Government review of Defence Trade Controls Act 2012 highlights relevance to local inventors

The Australian Government has announced an independent review of the Defence Trade Controls Act 2012.  Local inventors (and indeed, patent attorneys) may think “so what?  Unless I’m looking to patent a weapon, how is this remotely relevant to me?”  Well, if your invention falls into what’s termed the “dual use” category – inventions having potential

Double Walled Difference: Pi-Design AG [2018] ADO 2

Executive Summary Evidence establishing the state of the prior art is important, as this evidence may influence the other statutory factors in assessing distinctiveness. Prior art evidence should be limited to before the priority date of a design to be fully persuasive. Side by side comparisons between a design and the prior art may assist

The art of invention: An attorney’s perspective

Dr Michael Zammit, Shelston IP Senior Associate, uses a surface coatings example to illustrate the process of developing an invention, from concept to commercialisation.   To read the full article, which appeared in the May 2018 edition of ‘Chemistry in Australia’ please click here.  

Patent news from Europe: the Unitary Patent and the Unified Patent Court move a step closer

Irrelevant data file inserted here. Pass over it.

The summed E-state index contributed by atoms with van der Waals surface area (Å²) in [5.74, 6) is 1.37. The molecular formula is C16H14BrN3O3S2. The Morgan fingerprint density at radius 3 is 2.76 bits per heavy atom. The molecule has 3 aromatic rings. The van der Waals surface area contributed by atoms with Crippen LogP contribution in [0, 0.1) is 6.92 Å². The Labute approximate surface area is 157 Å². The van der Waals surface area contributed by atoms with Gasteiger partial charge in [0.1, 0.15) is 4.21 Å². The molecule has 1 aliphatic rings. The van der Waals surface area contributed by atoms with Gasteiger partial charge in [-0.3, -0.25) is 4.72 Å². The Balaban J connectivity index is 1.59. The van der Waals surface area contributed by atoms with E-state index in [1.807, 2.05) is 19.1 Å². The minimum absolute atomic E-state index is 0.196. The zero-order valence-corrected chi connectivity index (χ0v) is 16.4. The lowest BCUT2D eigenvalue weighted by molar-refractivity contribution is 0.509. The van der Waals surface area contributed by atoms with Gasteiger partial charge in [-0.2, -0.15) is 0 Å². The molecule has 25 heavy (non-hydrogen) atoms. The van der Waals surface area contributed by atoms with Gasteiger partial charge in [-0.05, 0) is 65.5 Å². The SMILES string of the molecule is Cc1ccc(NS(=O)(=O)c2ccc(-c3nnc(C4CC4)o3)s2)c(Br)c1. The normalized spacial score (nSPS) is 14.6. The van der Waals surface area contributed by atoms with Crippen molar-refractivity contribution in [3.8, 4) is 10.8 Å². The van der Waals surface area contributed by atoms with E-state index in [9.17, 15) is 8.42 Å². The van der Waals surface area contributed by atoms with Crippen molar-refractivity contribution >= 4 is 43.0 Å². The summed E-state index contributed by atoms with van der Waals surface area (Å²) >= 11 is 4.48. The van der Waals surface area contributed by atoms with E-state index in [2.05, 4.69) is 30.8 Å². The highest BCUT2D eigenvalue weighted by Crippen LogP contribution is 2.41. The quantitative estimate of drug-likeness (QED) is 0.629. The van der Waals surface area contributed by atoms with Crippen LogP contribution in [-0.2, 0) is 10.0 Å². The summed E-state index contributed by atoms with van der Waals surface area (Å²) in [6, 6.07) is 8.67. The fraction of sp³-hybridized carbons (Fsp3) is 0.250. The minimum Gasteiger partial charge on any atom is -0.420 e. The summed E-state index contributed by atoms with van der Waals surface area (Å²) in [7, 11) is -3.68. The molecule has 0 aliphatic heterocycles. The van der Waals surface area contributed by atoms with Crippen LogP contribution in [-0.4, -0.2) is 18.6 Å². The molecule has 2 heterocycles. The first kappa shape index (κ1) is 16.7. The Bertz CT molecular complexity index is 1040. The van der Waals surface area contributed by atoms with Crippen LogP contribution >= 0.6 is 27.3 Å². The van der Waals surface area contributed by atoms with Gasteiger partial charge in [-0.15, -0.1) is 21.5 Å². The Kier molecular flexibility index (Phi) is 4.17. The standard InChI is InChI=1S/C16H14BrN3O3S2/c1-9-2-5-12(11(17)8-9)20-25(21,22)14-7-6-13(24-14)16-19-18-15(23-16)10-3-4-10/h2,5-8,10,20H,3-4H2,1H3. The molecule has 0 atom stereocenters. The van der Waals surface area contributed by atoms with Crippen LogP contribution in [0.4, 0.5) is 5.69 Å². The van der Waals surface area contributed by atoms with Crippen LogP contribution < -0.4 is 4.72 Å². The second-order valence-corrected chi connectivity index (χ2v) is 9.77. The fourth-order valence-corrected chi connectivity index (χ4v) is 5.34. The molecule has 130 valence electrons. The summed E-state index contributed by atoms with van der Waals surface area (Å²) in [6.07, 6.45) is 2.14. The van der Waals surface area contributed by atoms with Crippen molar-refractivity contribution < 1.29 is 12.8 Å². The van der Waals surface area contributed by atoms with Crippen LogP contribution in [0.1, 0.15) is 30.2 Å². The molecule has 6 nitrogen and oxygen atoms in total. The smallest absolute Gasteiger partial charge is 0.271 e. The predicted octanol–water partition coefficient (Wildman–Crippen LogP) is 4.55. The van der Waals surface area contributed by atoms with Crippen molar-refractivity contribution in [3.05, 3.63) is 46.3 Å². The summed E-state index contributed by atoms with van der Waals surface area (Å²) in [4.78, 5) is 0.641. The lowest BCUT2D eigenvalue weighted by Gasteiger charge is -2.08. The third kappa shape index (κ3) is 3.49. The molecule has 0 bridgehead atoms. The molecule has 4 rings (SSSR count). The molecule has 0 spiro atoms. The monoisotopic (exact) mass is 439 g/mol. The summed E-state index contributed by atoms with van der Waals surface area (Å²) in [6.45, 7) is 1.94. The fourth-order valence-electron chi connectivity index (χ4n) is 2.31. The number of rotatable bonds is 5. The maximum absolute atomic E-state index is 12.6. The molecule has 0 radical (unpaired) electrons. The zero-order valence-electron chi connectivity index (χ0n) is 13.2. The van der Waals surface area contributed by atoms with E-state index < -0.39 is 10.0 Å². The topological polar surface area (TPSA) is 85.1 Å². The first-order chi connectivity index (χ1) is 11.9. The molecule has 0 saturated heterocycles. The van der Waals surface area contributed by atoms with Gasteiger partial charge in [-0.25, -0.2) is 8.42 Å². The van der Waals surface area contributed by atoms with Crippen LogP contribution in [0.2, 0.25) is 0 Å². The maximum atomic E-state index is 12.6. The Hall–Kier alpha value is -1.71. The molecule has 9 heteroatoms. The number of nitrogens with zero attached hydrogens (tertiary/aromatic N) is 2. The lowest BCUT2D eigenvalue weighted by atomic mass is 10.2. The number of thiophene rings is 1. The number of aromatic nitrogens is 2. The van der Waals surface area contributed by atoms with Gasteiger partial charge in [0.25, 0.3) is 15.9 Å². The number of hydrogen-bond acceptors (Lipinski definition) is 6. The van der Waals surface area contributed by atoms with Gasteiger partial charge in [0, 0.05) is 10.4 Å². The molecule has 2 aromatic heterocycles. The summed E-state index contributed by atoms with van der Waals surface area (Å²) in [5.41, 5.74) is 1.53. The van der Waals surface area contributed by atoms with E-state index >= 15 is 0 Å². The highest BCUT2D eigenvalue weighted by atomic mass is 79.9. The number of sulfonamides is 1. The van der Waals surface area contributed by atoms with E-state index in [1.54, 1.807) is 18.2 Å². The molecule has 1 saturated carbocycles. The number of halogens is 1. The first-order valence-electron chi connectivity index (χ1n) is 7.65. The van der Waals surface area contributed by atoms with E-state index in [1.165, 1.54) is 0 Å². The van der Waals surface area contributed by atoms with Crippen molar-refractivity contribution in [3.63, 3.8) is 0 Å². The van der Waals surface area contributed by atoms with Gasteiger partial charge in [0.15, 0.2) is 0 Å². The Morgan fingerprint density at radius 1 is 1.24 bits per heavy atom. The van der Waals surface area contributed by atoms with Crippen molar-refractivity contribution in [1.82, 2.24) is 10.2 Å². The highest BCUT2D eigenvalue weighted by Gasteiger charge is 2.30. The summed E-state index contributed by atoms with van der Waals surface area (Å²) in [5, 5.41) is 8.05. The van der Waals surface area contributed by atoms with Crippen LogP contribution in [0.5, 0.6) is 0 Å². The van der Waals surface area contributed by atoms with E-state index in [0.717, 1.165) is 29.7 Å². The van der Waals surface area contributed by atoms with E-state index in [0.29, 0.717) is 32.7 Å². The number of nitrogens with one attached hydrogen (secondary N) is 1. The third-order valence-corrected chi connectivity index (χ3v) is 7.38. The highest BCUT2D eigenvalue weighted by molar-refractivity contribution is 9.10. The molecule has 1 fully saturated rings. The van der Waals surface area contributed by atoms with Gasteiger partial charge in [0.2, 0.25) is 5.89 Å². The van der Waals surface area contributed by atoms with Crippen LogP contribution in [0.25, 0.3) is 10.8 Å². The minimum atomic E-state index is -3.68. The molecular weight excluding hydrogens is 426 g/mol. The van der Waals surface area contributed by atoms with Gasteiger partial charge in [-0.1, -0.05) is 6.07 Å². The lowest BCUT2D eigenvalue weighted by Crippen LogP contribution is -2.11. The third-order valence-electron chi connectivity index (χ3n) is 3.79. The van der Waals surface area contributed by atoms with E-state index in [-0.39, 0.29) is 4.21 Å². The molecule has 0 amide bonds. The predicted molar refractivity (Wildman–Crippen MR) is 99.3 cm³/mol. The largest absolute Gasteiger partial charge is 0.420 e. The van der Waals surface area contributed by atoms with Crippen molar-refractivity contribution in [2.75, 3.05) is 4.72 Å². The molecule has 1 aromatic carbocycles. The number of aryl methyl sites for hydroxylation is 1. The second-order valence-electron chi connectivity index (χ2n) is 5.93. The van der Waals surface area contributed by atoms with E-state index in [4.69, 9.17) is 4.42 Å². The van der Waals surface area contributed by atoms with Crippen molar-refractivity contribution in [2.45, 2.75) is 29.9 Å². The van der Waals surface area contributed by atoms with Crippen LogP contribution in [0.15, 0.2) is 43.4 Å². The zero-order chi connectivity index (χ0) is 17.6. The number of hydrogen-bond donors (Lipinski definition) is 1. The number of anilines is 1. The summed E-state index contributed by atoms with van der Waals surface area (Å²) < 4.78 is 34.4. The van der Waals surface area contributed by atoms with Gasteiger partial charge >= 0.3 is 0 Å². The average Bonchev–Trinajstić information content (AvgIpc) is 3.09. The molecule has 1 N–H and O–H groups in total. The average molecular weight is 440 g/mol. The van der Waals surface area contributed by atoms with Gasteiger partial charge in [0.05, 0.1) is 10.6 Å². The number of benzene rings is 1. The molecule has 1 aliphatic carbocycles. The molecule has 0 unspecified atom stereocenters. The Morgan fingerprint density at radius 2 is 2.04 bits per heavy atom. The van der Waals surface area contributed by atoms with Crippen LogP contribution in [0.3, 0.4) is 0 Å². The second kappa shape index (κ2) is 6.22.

On World IP Day (26 April 2018), it was announced that the UK has ratified the Unified Patent Court Agreement (UPC Agreement).  Now only ratification by Germany is needed for the legislation to come into force.   What is the Unitary Patent? Currently, when a European patent application is granted, it essentially becomes a “bundle”

The importance of a well-drafted patent specification

Patent attorneys work at the interface of science, law, and commerce. The fundamental prerequisites for a person to practice patent law are technical and legal qualifications. However, it is also critical to have an in-depth understanding of how products and services are commercialized in order to properly frame the patent specification and draft the claims,

Melbourne girls’ invention set to score big in tennis

It’s World Intellectual Property Day on April 26 and this year celebrates the brilliance, ingenuity, curiosity and courage of the women who are driving change around the world and shaping our common future.   In that spirit, an invention by three Melbourne schoolgirls has the potential to solve a global problem on the world’s tennis

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